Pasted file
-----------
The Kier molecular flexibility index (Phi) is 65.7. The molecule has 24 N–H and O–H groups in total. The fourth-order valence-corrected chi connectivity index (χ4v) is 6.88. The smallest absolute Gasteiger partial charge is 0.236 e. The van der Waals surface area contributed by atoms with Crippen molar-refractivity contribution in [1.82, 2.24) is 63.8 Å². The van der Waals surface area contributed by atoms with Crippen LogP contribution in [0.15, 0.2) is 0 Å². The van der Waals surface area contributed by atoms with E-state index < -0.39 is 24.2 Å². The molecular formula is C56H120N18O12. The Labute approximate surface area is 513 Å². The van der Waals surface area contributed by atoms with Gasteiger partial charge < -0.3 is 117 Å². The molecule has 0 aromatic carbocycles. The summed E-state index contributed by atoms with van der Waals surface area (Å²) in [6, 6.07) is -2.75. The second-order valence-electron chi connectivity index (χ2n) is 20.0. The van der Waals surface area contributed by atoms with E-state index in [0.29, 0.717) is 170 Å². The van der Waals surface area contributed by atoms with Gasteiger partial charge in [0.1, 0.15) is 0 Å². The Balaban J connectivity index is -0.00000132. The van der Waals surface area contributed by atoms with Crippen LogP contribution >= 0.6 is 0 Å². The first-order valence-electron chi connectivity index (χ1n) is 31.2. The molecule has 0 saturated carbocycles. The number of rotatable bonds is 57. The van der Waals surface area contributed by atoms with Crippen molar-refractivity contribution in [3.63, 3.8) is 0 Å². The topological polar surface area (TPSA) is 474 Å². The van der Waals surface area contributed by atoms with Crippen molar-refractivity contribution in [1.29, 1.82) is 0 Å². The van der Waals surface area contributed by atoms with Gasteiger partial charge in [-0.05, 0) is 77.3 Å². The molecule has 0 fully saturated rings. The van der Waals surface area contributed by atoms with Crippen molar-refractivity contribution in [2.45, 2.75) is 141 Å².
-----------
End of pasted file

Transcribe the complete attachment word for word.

The Kier molecular flexibility index (Phi) is 65.7. The molecule has 24 N–H and O–H groups in total. The fourth-order valence-corrected chi connectivity index (χ4v) is 6.88. The smallest absolute Gasteiger partial charge is 0.236 e. The van der Waals surface area contributed by atoms with Crippen molar-refractivity contribution in [1.82, 2.24) is 63.8 Å². The van der Waals surface area contributed by atoms with Crippen LogP contribution in [0.15, 0.2) is 0 Å². The van der Waals surface area contributed by atoms with E-state index < -0.39 is 24.2 Å². The molecular formula is C56H120N18O12. The Labute approximate surface area is 513 Å². The van der Waals surface area contributed by atoms with Gasteiger partial charge < -0.3 is 117 Å². The molecule has 0 aromatic carbocycles. The summed E-state index contributed by atoms with van der Waals surface area (Å²) in [6, 6.07) is -2.75. The second-order valence-electron chi connectivity index (χ2n) is 20.0. The van der Waals surface area contributed by atoms with E-state index in [0.29, 0.717) is 170 Å². The van der Waals surface area contributed by atoms with Gasteiger partial charge in [0.1, 0.15) is 0 Å². The Balaban J connectivity index is -0.00000132. The van der Waals surface area contributed by atoms with Crippen LogP contribution >= 0.6 is 0 Å². The first-order valence-electron chi connectivity index (χ1n) is 31.2. The molecule has 0 saturated carbocycles. The number of rotatable bonds is 57. The van der Waals surface area contributed by atoms with Crippen molar-refractivity contribution in [3.63, 3.8) is 0 Å². The topological polar surface area (TPSA) is 474 Å². The van der Waals surface area contributed by atoms with Crippen molar-refractivity contribution in [1.29, 1.82) is 0 Å². The van der Waals surface area contributed by atoms with Gasteiger partial charge in [-0.05, 0) is 77.3 Å². The molecule has 0 fully saturated rings. The van der Waals surface area contributed by atoms with Crippen molar-refractivity contribution in [2.45, 2.75) is 141 Å².